According to Wikipedia, bark cloth was once common in Asia, Africa and the Pacific. Bark cloth has been manufactured in Uganda for centuries and is Uganda’s sole representative on the UNESCO Intangible Cultural Heritage Lists. France produced bark cloth as cotton mixed with rayon in the 1920s and was known as Cretonne. In the 1930s, the fabric was produced in America and was popular in Hawaii. Common designs were florals, botanical prints, tropical prints, geometric and abstract atomic era prints. American bark cloth also shot through with gold lurex threads called Las Vegas cloth, and was a combination of 65% rayon as well as cotton. I remember bark cloth being used in the 1960s for upholstered furniture, curtains and cushions. Along with a rough textured appearance, bark cloth is about the texture of the cloth, rather than the fiber. It doesn’t have a wale (rib) or distinct weave effect. Vintage pieces of bark cloth may be found on etsy or ebay.
Today’s densely woven cotton “bark cloth” is named such because it resembles the texture of tree bark and are look-a-likes to the traditional fabrics.
According to Blueprint Africa http://www.blueprintafrica.com/interior/homewares/female-african-textile-designers-not-designing-african-print/ currently, there is a female African Textile Designer, Yemi Awosile (Nigeria/UK), using the bark of the East African fig tree, also known as the Mutuba tree. Mutaba is harvested every year without felling the tree and has a naturally occurring fibrous structure which resembles woven bast fiber. Her design was exhibited at UNESCO’s Bark Cloth in Manufacturing Architecture, Arts and Design event.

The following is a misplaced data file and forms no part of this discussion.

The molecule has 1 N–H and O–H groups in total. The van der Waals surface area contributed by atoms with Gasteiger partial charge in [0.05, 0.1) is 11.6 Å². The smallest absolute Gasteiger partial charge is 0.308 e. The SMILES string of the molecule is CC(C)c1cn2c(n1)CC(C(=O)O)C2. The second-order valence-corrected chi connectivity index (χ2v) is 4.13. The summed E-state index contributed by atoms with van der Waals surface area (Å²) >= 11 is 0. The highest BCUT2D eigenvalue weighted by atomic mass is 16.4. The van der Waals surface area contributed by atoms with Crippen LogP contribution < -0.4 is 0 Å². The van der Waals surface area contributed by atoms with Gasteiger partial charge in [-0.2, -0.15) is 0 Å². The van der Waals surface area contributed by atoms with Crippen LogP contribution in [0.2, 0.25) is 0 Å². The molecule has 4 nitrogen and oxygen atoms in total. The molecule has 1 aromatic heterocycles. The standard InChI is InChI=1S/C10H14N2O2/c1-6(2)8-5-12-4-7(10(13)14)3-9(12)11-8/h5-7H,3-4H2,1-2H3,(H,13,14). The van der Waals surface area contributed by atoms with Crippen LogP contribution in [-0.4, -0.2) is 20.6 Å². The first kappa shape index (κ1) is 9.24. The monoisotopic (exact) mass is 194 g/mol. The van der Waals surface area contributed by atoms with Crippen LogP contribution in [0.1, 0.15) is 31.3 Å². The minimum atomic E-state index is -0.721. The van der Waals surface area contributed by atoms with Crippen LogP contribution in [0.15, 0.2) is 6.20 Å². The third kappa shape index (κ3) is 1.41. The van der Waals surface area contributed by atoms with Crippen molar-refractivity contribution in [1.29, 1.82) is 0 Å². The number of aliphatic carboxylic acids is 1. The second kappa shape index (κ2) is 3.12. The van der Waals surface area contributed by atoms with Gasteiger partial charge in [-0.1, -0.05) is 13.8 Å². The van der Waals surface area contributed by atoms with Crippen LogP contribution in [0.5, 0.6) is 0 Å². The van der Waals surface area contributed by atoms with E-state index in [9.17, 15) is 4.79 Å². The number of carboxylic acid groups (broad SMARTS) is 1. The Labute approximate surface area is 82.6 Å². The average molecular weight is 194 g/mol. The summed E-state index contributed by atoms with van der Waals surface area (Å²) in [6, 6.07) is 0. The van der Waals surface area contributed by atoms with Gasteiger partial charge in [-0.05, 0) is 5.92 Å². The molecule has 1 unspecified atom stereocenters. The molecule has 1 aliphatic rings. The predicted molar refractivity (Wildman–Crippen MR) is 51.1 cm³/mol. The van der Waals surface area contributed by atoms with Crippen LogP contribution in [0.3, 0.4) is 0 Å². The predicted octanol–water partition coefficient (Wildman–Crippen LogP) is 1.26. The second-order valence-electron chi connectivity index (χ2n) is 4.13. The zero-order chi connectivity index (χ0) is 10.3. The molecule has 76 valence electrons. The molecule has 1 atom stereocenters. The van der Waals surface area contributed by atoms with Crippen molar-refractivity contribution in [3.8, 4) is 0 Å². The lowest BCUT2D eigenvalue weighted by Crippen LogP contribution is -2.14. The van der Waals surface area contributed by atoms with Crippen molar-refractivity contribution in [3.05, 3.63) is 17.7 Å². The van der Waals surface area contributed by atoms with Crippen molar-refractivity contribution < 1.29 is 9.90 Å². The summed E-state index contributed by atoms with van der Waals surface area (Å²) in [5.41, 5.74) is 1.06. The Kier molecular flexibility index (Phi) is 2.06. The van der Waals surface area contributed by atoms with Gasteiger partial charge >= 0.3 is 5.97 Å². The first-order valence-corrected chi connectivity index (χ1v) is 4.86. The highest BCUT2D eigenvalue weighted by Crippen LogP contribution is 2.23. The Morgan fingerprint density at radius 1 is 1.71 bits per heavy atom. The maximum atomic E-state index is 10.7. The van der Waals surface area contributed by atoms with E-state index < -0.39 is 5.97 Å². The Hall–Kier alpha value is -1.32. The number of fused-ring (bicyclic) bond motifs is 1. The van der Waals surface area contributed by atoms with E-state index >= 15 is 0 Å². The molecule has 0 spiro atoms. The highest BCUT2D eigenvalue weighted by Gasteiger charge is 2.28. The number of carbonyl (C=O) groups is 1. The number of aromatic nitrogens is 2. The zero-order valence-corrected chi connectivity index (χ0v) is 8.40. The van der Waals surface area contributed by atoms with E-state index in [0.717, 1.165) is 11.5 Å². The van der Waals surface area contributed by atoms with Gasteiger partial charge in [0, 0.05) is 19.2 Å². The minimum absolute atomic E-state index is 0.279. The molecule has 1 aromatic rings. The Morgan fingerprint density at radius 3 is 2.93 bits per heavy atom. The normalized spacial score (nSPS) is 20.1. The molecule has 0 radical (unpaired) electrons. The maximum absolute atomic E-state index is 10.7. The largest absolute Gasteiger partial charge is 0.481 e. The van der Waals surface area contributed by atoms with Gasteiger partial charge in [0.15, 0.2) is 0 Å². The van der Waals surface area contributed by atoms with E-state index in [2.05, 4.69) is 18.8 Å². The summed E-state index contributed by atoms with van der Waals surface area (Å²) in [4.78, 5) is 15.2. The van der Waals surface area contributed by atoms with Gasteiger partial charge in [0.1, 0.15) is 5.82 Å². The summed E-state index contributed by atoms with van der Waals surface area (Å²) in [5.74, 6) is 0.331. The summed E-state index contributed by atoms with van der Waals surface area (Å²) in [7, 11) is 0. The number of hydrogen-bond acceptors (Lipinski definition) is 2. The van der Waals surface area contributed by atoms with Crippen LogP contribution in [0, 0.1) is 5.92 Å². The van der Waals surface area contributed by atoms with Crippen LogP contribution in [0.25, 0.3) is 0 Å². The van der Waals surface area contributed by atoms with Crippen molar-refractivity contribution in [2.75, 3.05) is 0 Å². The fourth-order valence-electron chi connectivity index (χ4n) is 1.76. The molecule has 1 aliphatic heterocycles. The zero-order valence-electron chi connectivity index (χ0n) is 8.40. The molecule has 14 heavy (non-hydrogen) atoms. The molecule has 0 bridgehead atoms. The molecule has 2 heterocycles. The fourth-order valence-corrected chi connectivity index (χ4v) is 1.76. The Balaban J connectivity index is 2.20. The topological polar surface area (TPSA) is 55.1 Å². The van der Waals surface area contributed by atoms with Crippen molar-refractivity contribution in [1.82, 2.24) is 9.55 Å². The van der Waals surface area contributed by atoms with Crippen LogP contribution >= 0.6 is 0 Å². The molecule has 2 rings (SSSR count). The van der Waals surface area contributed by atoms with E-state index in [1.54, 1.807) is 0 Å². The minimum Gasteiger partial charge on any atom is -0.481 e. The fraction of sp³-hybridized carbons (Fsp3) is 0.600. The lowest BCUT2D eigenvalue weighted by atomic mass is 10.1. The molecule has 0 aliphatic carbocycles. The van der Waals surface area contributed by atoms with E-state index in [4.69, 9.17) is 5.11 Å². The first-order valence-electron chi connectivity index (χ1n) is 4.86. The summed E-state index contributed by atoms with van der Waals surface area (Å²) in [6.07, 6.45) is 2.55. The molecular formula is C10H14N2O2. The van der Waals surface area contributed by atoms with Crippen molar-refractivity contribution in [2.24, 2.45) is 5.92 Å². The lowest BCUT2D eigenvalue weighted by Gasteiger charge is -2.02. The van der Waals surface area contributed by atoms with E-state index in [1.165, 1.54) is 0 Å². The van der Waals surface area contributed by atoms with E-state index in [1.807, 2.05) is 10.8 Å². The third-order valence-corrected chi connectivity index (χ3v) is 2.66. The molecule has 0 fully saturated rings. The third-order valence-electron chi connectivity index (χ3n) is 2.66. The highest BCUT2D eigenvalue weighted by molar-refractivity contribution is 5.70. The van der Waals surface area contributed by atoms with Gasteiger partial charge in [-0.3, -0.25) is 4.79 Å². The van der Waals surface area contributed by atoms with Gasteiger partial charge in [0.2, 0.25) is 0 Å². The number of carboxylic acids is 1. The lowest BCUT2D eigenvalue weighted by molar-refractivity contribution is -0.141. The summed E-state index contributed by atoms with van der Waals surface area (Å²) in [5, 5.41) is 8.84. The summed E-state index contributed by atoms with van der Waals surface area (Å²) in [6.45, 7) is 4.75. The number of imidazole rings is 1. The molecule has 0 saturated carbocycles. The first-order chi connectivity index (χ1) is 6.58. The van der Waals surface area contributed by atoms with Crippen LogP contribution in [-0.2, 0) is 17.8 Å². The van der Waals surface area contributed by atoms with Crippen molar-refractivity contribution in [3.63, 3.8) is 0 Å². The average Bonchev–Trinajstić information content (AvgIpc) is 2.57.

Ugandan born British eco-sustainable designer, Jose Hendo, http://wwwjosehendo.com “takes a fresh approach to contemporary fashion designs challenging the obsolescence nature of fashion and the throw away culture.”
I seek pleasure “filling in the blanks” about the the material I use. Building a connection and having a relationship with the tangible object I create is an extension of who I am. How could I throw away a piece of fabric or a skein of yarn I cherish for its unique qualities? I like bark cloth because of its texture and its resemblance to the bark of a tree, and not having a distinct weave effect creating an uneven texture. Expanding my knowledge and worldview adds meaning to my life experience.
The most recent concern over man-made fabrics vs. animal or plant based fabrics, cheap fashion and slow fashion are not “new” concepts. Have you ever heard of the Rational Dress Exhibition at Kensington Town Hall in 1883, or the Health Exhibition in London during the Spring of 1884?
At the Rational Dress Exhibition, Liberty’s fabrics were described as,